In my most recent post, “Are Miracles Improbable? Rethinking What Makes Something ‘Likely’ to Happen,” I analyzed (and critiqued) the main arguments against miracles. And, like any discussion of miracles, I felt required to mention the work of Scottish philosopher David Hume.
I can still remember walking by David Hume’s statue almost every day when I was studying at the University of Edinburgh years ago (see main photo). He always seemed to stare at me as I passed by. I could hear his hypothetical question in my head, “Why do you believe in miracles if you’ve never seen one?”
For those who want to dive deeper into Hume (and the issue of miracles), there’s a great forthcoming book on David Hume, by RTS Charlotte’s own James Anderson, the Carl W. McMurray Professor of Theology and Philosophy.
Aptly titled, David Hume, this new volume is part of P&R’s Great Thinkers series which includes other volumes on figures like Thomas Aquinas, Karl Marx, and Jacques Derrida.
Knowing Anderson’s other philosophical works, you will find a clear, compelling volume that is both accessible to the beginner, but deep enough for the seasoned philosopher. I regularly marvel at how James can pack so much depth into such concise volumes.
Given Hume’s influence, this will make a wonderful introduction to the basics of how apologetics is done from a Reformed perspective.
Here’s the description:
Through his pursuit of a naturalistic grounding for morality and his forceful critique of supernaturalism, Scottish philosopher David Hume significantly undermined confidence in orthodox Christianity.
Professor, minister, and philosopher James Anderson summarizes the major points of Hume’s thought and offers a critical assessment from a distinctively Reformed perspective. He shows that Hume’s arguments, far from refuting the Christian worldview, indirectly support that worldview by exposing the self-defeating implications of naturalism. Deepen your understanding of this immensely influential thinker, and you will be better able to engage with today’s secular challenges to faith.
And some great endorsements:
“An uncommonly successful introduction, explanation, and assessment of the work of one of the most influential authors of the last three hundred years. Anderson’s account of Hume’s project, method, and principal conclusions is clear, accessible, and philosophically perceptive. In a remarkably short space, Anderson gives a very strong overview of Hume that makes Hume’s importance easy to understand. His assessment of the success of Hume’s overall project and individual assertions is rich, biblically serious, consistently Reformed, and likely to edify readers regardless of their previous exposure to Hume’s works.” —Bill Davis, Professor of Philosophy, Covenant College; former member, Hume Society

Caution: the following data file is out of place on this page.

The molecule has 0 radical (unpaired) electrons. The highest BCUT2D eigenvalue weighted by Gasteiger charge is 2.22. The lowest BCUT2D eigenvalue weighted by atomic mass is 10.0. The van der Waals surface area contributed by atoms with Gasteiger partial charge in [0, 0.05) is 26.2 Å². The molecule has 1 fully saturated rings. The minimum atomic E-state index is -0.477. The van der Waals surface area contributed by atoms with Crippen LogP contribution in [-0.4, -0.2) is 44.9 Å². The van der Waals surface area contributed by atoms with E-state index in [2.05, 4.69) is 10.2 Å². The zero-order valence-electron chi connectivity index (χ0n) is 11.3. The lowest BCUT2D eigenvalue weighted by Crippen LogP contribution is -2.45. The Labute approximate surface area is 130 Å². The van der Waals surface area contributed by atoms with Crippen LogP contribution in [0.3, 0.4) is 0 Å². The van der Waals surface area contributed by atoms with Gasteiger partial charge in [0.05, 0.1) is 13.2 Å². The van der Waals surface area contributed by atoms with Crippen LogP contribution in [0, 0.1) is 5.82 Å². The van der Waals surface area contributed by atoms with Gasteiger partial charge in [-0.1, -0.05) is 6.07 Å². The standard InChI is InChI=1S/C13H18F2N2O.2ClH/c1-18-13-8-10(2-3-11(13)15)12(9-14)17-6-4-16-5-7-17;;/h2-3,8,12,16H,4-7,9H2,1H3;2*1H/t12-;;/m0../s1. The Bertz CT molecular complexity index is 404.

“The skepticism of David Hume has frightened many who have sought to follow Christ. But James Anderson’s book shows that it is the followers of Hume who should be frightened. Anderson presents an account of Hume that is accurate and comprehensive, yet concise. It is easy to follow. And it shows clearly where Hume went wrong, and how his errors illumine the biblical alternative. Hume fell into skepticism because he failed to think God’s thoughts after him.” —John M. Frame, Professor of Systematic Theology and Philosophy Emeritus, Reformed Theological Seminary, Orlando
“James Anderson’s book on David Hume is a masterly summary and critique of one of the most important and influential philosophers in modern Western history. With clarity and insight, Anderson presents the overall structure of Hume’s philosophical work, as well as devastating criticisms of Hume’s epistemological project. Once read and grasped, this book will provide the context and proper, Christian critique for anyone wanting to pursue further study in Hume, or in Western thought since Hume. I am glad to have Anderson’s book in my library.” —K. Scott Oliphint, Dean of Faculty, Professor of Apologetics and Systematic Theology, Westminster Theological Seminary
Anderson’s volume is due out Dec 2, 2019. For more details, see here.